A Disturbance In The Force: The 10 Worst Star Wars Games
Darth Reiner has already given you the best. Now let's get ugly, like sleep-deprived Emperor Palpatine levels of ugly. Out of the mounds of Star Wars titles that have been released since 1979, we've combed the piles of cartridges and discs in our trash compactor to discover the most soulless and broken Star Wars games ever unleashed upon the galaxy.
If you've got the stomach for it, gather 'round younglings, and gaze upon the bombaddest Star Wars games one last time before we wheel them off to the Sarlacc pit and cast them into fanged, wormy oblivion.
As always, feel free to sound off in the comments below with your own arguments and personal lists and if you decide to take a dark trip down nostalgia lane and play any of these games after reading this list, may the Force be with you!
Obi-Wan is an awe-inspiring mess, a game that somehow manages to bungle the concept of playing one of Star Wars' coolest characters to the point that it's an absolute slog weighed down by countless technical issues, awful stealth sections, an awkward control scheme, and voice acting so bad that you have to hear it to believe it.
Obi-Wan's combat, which should be its strongest element, requires you to use the right stick to swing the sword. And while that's a cool idea, the awkwardness of that control scheme along with the game's stiff animations makes it feel more like you're batting some space rapscallions about the head with a billy club instead of deftly using an instrument of deadly beauty to cut through swaths of helpless goons. At its best, Obi-Wan plays like a really rough and awkward early version of Star Wars Jedi Knight II: Outcast, a far better game released less than a year later. Ouch.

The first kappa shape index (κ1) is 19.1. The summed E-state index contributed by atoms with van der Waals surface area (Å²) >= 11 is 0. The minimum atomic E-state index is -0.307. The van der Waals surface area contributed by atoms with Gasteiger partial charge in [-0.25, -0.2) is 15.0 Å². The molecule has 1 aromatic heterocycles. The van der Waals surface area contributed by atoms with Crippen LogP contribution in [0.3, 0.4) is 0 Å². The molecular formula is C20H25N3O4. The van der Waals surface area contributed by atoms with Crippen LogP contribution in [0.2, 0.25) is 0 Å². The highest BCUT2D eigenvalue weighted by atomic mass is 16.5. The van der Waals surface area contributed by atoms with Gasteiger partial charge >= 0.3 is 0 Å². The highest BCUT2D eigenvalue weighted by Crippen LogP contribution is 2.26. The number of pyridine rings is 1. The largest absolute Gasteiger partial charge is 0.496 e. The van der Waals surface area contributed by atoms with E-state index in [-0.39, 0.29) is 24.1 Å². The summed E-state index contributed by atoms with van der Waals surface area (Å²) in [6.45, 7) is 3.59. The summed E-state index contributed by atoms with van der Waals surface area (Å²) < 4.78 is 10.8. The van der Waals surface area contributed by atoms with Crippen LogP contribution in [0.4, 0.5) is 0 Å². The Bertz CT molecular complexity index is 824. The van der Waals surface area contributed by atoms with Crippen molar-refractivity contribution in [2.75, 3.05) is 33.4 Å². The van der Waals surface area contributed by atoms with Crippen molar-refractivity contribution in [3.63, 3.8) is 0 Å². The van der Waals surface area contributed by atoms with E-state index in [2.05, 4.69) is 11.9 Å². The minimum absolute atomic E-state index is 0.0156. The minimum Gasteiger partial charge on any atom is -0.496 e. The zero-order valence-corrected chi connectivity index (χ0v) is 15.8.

9. Star Wars Episode I: The Phantom Menace
This top-down adaptation of The Phantom Menace essentially took every major scene in the movie and blew it out into 45 minute levels. That worked well for the first sequence, with Qui-Gon and Obi-Wan aboard the Trade Federation ship, but why did anyone think that forcing players to explore The Gungan capital of Otoh Gunga or deserted Tatooine for an extended period of time was a good idea?
Even The Phantom Menace's best moments, the action set pieces, are dealt a fatal blow by just how awful the camera is. Good luck aiming at anything. The entire last fight with Darth Maul is you running around, swinging your lightsaber like a mad person and hoping you hit him before he hits you. There's no skill or rhythm to what should be an incredible showdown; it's just dull and frustrating. That the game is as hideous as Ponda Baba's cheeky visage and suffers from chugging framerate doesn't help matters either.
8. Star Wars: Demolition
Star Wars has traversed a lot of game genres: action, RPGs, first-person shooter, strategy games, and vehicular combat for some reason. Star Wars: Demolition is essentially a Twisted Metal clone and, like most Twisted Metal clones, it's bad. In the game, the Galactic Empire makes Podracing illegal so Jabba The Hut has to devise a new sport, which apparently means sending fan favorite characters to duke it out in an arena with their vehicles in tow. Ever wondered what it might be like to see Darth Maul on a floating chair and Boba Fett go up against each other?
Me neither, but that's the sort of thing that Demolition wants to sell you on. Too bad the clunky controls, bad combat, and just general lack of inspiration kill any fun to be had.
7. Star Wars: Rebellion
Star Wars: Rebellion is a bit of a tragic game because it actually had several brilliant ideas behind it. Being able to mess around with the Star Wars' timeline and kill off major characters from the movies was a neat concept as well as the notion of managing systems from across the galaxy. It's a bit of a shame then that the execution of those concepts is such a drastic misfire thanks to a convoluted user interface that just isn't worth dealing with to get to Rebellion's spare offerings.
The worst part of all of this is that this remains the sole attempt to make a proper 4x strategy game out of the Star Wars universe, with no successor to build upon the promising ideas that are buried deep within Rebellion's flawed design. Far and away one of the biggest disappointments in the series' huge catalog of video games.
6. Star Wars Card Trader